WASHINGTON, D.C. [11/30/22] – Today, U.S. Senators Tina Smith (D-Minn.) and Marco Rubio (R-Fla.) reintroduced a bipartisan resolution to designate November as National Lung Cancer Awareness Month. Their resolution highlights the importance of early detection of lung cancer to help save lives. It also recognizes the need for research to improve early diagnosis, screening and treatment.
“We need to take every possible step to fight this terrible disease that kills far too many people in Minnesota and across the country each year,” said Sen. Smith. “Raising awareness about the importance of lung cancer screenings for eligible individuals can help detect the cancer earlier, and save lives. Former Minnesota U.S. Representative Rick Nolan and his daughter Katherine inspired me to introduce this resolution. Katherine, who courageously fought stage 4 lung cancer for five years before succumbing to the disease, was a fierce advocate for early detection and research and I’m proud to carry on her fight.”
“As co-chair of the Congressional Lung Cancer Caucus, I am proud to stand with Sen. Smith and Rep. Auchincloss in the battle against lung cancer,” said Congressman Boyle. “In 2022, almost a quarter of a million Americans are estimated to be newly diagnosed with lung cancer. Raising awareness and increasing education around this disease is a critical step in making sure we are detecting lung cancer at an early stage. I will continue to fight on the floor of Congress and in my district for increased resources for research and education around lung cancer, and to support those affected by this horrible disease.”
“With the rate of lung cancer diagnosis increasing, screenings should be as well. Instead, we’ve seen a decrease in screenings and a lack of education about the causes of lung cancer,” said Congressman Auchincloss. “As someone who represents Massachusetts – home to world-class lung cancer treatment and research – I am proud to lead this resolution, which is a critical step in increasing awareness of the causes of lung cancer and encouraging screenings nationwide.”
Lung cancer is the leading cause of cancer-related death among men and women in the United States—accounting for more deaths than colon cancer, breast cancer and prostate cancer combined. A house companion bill has been introduced by Congressman Brendan Boyle (D, PA-02) and Congressman Jake Auchincloss (D, MA-04).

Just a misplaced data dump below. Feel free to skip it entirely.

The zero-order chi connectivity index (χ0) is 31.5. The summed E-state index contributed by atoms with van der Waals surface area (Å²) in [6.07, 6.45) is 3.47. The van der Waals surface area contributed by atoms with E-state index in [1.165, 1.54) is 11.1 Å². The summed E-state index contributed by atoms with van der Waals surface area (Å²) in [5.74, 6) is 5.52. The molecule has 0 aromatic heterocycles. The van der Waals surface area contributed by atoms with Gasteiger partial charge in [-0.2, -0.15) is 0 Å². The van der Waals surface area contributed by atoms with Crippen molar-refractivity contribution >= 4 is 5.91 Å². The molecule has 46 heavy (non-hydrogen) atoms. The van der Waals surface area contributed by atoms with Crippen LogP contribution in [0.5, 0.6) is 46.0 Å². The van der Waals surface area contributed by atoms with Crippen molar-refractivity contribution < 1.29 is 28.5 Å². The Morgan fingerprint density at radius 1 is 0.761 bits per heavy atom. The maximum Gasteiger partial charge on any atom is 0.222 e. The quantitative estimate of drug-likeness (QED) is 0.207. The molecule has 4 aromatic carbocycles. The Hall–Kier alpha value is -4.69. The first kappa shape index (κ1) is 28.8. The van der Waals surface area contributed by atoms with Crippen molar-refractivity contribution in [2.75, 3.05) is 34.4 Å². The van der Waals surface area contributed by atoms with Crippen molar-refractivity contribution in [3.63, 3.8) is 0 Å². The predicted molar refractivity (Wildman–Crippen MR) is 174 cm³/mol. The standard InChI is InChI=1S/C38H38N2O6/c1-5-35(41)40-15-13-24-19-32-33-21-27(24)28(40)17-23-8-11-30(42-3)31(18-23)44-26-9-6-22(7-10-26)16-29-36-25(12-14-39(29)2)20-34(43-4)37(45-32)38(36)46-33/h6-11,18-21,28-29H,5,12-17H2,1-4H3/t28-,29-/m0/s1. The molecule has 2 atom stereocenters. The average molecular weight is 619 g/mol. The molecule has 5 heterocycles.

The resolution is also supported by The American Lung Cancer Screening Initiative, GO2 Foundation, and American Lung Association.
“As we observe this November Lung Cancer Awareness Month, we amplify the efforts of this Congressional Resolution, to combat stigma, promote life-saving early detection-screening, particularly among women and racial and ethnic minorities disproportionately affected by lung cancer—to support increased research on diagnosis and treatment of lung cancer. This reaffirms our commitment to relentlessly confronting lung cancer every way, every day,” said Laurie Fenton Ambrose, Co-founder, President & CEO of GO2 for Lung Cancer.
“We have an incredible opportunity to save lives by screening more people who are at high risk for lung cancer. Thank you to Senator Smith and Senator Rubio for elevating this critical effort in Congress and with Americans to help raise awareness for lifesaving screening. We look forward to working with Congress and President Biden to achieve the ambitious goals of the Cancer Moonshot Initiative,” said Harold Wimmer, President and CEO of the American Lung Association.
“Lung cancer is the deadliest cancer in the United States, with over 130,000 people dying from this disease every year. Studies have shown that lung cancer screening can reduce lung cancer mortality by 20-33%, but less than 10% of Americans at high-risk of lung cancer are currently getting screened. Increasing awareness of lung cancer and lung cancer screening has the potential to save tens of thousands of lives. The re-introduction of this bipartisan resolution is a critical step forward, and we applaud Senator Smith and Senator Rubio for their leadership,” said Simar Bajaj and Dr. Chi-Fu Jeffrey Yang, leaders of the American Lung Cancer Screening Initiative.
You can read a copy of the resolution here.